BMW's engineers have tuned the car's 4.4-liter twin-turbo V8 to achieve 627 horsepower, a 10-horsepower increase over the Competition model, and 553 pound-feet of torque, delivered in a wider band than the M5 Competition. The engine is paired with an eight-speed M Steptronic automatic transmission with Drivelogic. The M5 CS reaches 60 mph in just 2.9 seconds, 0.2 seconds quicker than the M5 Competition model. Top speed with the standard M Driver's Package is 190 mph.

The rear-biased M xDrive all-wheel drive system is standard on the car and is able to distribute all of the available torque between the front and rear axles. The Active M Differential further optimizes power between the rear wheels for maximum grip and lateral dynamics.

Drivers can select from three xDrive modes including 4WD, 4WD Sport and 2WD. The Dynamic Stability Control system can be adjusted to DSC ON, MDM (M Dynamic Mode), and DSC OFF. The Drivelogic switch on the gear selector lever allows three modes - Efficient, Sport, and Track.

There are three drive modes: Comfort, Sport, and Sport+. Individual configuration is available. Drivers can toggle between Road, Sport, and Track settings using the M Mode button. Engaging these modes also changes the look of the driver information screen and head-up display. Road mode is the default setting.

The M Driver's Package also includes a voucher for BMW driver training.

The car's dual-branch, electric flap-controlled sport exhaust system, with quad stainless-steel tips, has a tone that changes depending on the selected mode (Efficient, Sport, or Sport+). Additionally, the M Sound button can soften the exhaust tone for a more understated note.

The M5 CS builds on the M5 Competition Package's offering when it comes to chassis and suspension tuning. There are stiffer engine mounts, firmer springs, a 0.2-inch lower ride height, increased front negative camber, a firmer rear anti-roll bar, and tow-link ball-joint mounts. There has also been furtherspring and Dynamic Damper Control tuning.

Standard mixed-size non-runflat high-performance tires measure 275/35R20 at the front and 285/35R20 at the rear and are fitted to Gold Bronze 20-inch M forged Y-spoke wheels. Pirelli P Zero Corsa tires are available at no cost.

2022 BMW M5 CS Sedan: Interior

Photo courtesy of BMW

This car is the first time BMW has put four-passenger seating in a M model in combination with M carbon sport seats up front and two bucks seats for rear passengers. Headrests on all four seats are imprinted with the map of Nurburgring's Nordschleife.

The interior of the car has black Merino leather with Mugello red accents and contrasting red stitching. The M Alcantara steering wheel has a perforated section with red background and lightweight carbon-fiber shift paddles with matching red trim in the cut-outs and on the back panels. Alcantara is also used for the headliner.

The lightweight black Merino leather center console cover with red double stitching replaces the traditional armrest and together with the absence of the armrest area tray helps to further reduce weight. Red "CS" badging can be seen on the instrument panel and between the rear bucket seats. The M seat belts feature BMW M tri-color stitching and the "M5" badge also appears on the velour M floor mats with bespoke piping and in the illuminated "M5 CS" badge on the door sill finishers.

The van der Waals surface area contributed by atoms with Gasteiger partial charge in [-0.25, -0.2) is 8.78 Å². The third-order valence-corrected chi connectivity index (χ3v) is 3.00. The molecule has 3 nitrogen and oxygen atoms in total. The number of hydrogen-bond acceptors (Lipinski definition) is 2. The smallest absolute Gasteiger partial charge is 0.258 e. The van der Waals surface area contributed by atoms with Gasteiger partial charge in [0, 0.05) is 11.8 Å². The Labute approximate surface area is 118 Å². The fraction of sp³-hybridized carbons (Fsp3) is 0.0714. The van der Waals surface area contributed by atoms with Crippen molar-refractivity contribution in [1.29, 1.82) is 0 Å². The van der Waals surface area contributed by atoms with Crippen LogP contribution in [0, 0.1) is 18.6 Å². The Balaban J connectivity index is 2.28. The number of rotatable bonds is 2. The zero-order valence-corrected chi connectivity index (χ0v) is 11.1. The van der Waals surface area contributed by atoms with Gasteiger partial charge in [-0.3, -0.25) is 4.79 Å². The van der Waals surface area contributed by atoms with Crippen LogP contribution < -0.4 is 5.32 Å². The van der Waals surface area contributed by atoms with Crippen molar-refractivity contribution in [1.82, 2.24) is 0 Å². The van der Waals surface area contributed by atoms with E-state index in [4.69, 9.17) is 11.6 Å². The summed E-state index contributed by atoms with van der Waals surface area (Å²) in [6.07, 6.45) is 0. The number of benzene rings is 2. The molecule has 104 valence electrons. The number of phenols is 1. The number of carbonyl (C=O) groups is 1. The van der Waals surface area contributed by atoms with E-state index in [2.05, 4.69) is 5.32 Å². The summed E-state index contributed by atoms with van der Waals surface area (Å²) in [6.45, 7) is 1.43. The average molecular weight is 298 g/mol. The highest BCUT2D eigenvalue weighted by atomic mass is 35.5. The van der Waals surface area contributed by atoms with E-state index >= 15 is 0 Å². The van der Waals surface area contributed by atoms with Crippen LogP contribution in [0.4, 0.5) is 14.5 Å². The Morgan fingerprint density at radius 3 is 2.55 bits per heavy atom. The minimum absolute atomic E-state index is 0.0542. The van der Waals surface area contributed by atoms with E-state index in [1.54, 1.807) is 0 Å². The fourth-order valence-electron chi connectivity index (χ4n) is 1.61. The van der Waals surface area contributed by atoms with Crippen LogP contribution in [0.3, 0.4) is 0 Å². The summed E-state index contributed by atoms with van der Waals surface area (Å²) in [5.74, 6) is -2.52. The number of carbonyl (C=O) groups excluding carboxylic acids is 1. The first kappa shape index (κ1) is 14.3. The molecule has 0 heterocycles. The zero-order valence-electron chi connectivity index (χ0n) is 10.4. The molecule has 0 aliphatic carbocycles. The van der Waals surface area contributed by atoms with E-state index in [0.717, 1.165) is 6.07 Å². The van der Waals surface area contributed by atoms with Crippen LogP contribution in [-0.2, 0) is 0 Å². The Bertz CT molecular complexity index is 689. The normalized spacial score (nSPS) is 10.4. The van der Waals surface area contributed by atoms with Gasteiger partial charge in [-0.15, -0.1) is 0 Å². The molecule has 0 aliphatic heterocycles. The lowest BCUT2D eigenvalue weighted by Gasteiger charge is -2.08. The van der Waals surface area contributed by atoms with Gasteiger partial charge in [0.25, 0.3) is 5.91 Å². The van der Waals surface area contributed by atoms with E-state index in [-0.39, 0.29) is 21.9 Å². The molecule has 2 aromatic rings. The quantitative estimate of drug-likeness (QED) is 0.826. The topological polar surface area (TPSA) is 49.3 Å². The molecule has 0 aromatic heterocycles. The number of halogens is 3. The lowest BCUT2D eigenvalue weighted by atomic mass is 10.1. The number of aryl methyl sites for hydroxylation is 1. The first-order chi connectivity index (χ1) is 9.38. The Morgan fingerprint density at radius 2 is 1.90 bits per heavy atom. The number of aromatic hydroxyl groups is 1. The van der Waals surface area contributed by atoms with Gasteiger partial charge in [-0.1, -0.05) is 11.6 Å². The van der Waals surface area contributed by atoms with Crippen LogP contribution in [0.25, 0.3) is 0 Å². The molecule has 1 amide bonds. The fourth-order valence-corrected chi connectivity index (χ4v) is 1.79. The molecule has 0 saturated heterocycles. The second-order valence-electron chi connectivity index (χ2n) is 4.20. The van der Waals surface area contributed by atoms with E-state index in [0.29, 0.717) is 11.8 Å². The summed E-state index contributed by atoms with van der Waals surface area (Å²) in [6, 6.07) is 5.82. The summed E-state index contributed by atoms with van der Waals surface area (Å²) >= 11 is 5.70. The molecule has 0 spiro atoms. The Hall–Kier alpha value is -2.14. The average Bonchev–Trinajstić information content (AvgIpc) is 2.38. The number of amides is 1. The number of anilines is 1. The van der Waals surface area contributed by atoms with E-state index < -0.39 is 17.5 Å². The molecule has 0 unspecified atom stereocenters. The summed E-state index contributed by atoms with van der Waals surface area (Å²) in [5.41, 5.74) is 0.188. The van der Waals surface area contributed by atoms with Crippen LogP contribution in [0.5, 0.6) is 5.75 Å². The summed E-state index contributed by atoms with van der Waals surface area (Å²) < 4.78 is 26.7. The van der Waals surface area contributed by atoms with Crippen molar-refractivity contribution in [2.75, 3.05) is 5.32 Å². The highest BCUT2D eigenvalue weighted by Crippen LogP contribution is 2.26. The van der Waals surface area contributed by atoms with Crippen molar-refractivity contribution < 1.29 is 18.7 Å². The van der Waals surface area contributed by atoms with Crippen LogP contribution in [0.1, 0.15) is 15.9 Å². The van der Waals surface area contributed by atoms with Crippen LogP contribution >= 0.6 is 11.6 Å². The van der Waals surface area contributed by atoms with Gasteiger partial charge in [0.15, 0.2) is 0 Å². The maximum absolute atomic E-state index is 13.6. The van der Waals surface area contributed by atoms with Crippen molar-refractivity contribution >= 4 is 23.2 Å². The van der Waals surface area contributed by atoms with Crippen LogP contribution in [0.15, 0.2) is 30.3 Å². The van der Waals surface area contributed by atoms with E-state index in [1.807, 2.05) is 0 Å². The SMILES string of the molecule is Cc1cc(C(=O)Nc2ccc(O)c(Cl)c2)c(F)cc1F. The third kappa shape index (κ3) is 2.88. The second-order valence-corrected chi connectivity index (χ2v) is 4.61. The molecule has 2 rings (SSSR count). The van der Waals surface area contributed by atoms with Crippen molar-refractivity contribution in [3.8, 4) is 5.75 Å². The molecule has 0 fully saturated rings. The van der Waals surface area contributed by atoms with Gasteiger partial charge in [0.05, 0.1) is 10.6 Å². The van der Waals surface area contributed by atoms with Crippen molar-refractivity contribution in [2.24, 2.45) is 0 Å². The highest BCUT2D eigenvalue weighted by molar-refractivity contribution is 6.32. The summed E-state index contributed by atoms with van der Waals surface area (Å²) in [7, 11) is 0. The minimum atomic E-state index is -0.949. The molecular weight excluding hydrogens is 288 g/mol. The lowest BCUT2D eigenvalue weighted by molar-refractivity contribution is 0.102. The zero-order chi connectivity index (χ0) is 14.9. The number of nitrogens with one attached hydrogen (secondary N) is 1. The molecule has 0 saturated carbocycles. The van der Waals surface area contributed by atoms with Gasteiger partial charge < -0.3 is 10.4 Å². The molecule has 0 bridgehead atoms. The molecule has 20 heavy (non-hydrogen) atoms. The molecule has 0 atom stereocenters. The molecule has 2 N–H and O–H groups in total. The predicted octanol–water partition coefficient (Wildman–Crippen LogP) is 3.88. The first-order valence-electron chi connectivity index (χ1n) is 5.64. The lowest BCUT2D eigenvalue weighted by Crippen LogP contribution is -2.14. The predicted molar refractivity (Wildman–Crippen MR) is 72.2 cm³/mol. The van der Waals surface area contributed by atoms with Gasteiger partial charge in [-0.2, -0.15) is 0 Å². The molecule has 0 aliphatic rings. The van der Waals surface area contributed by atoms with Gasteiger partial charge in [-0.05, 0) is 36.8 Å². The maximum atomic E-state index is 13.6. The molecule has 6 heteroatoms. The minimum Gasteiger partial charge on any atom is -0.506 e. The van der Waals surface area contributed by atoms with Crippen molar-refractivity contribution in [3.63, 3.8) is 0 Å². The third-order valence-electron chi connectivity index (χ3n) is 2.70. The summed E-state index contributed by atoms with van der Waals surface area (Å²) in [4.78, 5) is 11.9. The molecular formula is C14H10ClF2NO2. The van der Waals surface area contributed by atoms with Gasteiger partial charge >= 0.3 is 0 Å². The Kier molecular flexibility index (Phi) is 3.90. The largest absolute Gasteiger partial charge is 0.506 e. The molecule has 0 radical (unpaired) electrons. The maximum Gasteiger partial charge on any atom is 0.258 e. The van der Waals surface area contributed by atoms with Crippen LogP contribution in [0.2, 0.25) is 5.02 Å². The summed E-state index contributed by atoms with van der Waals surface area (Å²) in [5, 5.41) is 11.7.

Pricing for the car will be announced at a later date. The M5 starts at $103,500. Expect the limited edition model to be priced higher.

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Two Lamborghini Siáns have arrived in London.

Photo courtesy of Lamborghini London

The Lamborghini Sián is one of the most expensive cars in the world. The Italian automaker is only making 63 of the models, with just three allocated to U.K. customers.Lamborghini London, operated by the H.R. Owen Group, took delivery of two of the models, and has had them take part in a photo shoot that reveals their full specifications.

Each Sián is individually styled by their owner, working with Lamborghini's design centre and Ad Personam personalization department. The lighter colored model is finished in a Grigio Nimbus paint job with exposed carbon weave roof and Rosso Mars accents, complemented by a Nero Ade interior with Rosso Alala contrasts.

The darker Sián has Nero Helene colored bodywork that is complemented by an exposed carbon fiber bonnet, front lamp inserts fenders, and engine cover. The car's highlights are finished in Oro Electrum, which is also used within the alloy wheels. This owner has opted for bespoke Pirelli tires with white detailing. The car's cabin has Nero Ade base leather and Oro Electrum stitching and highlights.

Lamborghini Sián in London

Photo courtesy of Lamborghini London

Both models are powered by a 6.5-liter V12 engine that is paired with a 48-volt battery to deliver 819 horsepower. The car can get from zero to 62 mph in 2.8 seconds and has a top speed of 217 mph. That makes it the most powerful and fastest accelerating Lamborghini every produced.

Traditional electrified vehicles have heavy battery storage below the floor of the car. Instead, the Sián uses a lightweight supercapacitor that is fully charged every time the vehicle brakes. The e-motor and supercapacitor system weighs in at just 34 kilograms total, making it three times lighter than a battery storing the same power.

The owners of the vehicles have yet to be disclosed.

If you can't afford a Lamborghini Sián but still want one at your home, you can opt for the LEGO Technic version.